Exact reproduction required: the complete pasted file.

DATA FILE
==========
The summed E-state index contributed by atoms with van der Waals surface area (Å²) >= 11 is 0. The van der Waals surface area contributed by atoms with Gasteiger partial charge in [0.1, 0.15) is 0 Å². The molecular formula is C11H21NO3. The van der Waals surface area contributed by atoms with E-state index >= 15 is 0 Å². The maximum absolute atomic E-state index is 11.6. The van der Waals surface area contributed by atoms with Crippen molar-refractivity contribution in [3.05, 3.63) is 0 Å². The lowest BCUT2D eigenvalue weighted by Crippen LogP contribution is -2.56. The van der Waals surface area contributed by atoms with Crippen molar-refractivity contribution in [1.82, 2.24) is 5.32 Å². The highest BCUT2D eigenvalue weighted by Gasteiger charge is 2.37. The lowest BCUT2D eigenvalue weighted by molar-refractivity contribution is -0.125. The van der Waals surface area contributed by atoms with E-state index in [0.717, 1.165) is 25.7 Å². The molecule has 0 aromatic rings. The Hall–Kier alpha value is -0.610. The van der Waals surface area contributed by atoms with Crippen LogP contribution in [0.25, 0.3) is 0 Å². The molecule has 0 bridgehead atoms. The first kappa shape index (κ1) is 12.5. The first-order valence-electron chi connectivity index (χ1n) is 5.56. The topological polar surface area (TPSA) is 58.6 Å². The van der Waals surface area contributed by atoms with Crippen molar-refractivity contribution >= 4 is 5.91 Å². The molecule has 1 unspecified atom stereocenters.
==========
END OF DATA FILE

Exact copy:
The summed E-state index contributed by atoms with van der Waals surface area (Å²) >= 11 is 0. The van der Waals surface area contributed by atoms with Gasteiger partial charge in [0.1, 0.15) is 0 Å². The molecular formula is C11H21NO3. The van der Waals surface area contributed by atoms with E-state index >= 15 is 0 Å². The maximum absolute atomic E-state index is 11.6. The van der Waals surface area contributed by atoms with Crippen molar-refractivity contribution in [3.05, 3.63) is 0 Å². The lowest BCUT2D eigenvalue weighted by Crippen LogP contribution is -2.56. The van der Waals surface area contributed by atoms with Crippen molar-refractivity contribution in [1.82, 2.24) is 5.32 Å². The highest BCUT2D eigenvalue weighted by Gasteiger charge is 2.37. The lowest BCUT2D eigenvalue weighted by molar-refractivity contribution is -0.125. The van der Waals surface area contributed by atoms with E-state index in [0.717, 1.165) is 25.7 Å². The molecule has 0 aromatic rings. The Hall–Kier alpha value is -0.610. The van der Waals surface area contributed by atoms with Crippen LogP contribution in [0.25, 0.3) is 0 Å². The molecule has 0 bridgehead atoms. The first kappa shape index (κ1) is 12.5. The first-order valence-electron chi connectivity index (χ1n) is 5.56. The topological polar surface area (TPSA) is 58.6 Å². The van der Waals surface area contributed by atoms with Crippen molar-refractivity contribution >= 4 is 5.91 Å². The molecule has 1 unspecified atom stereocenters.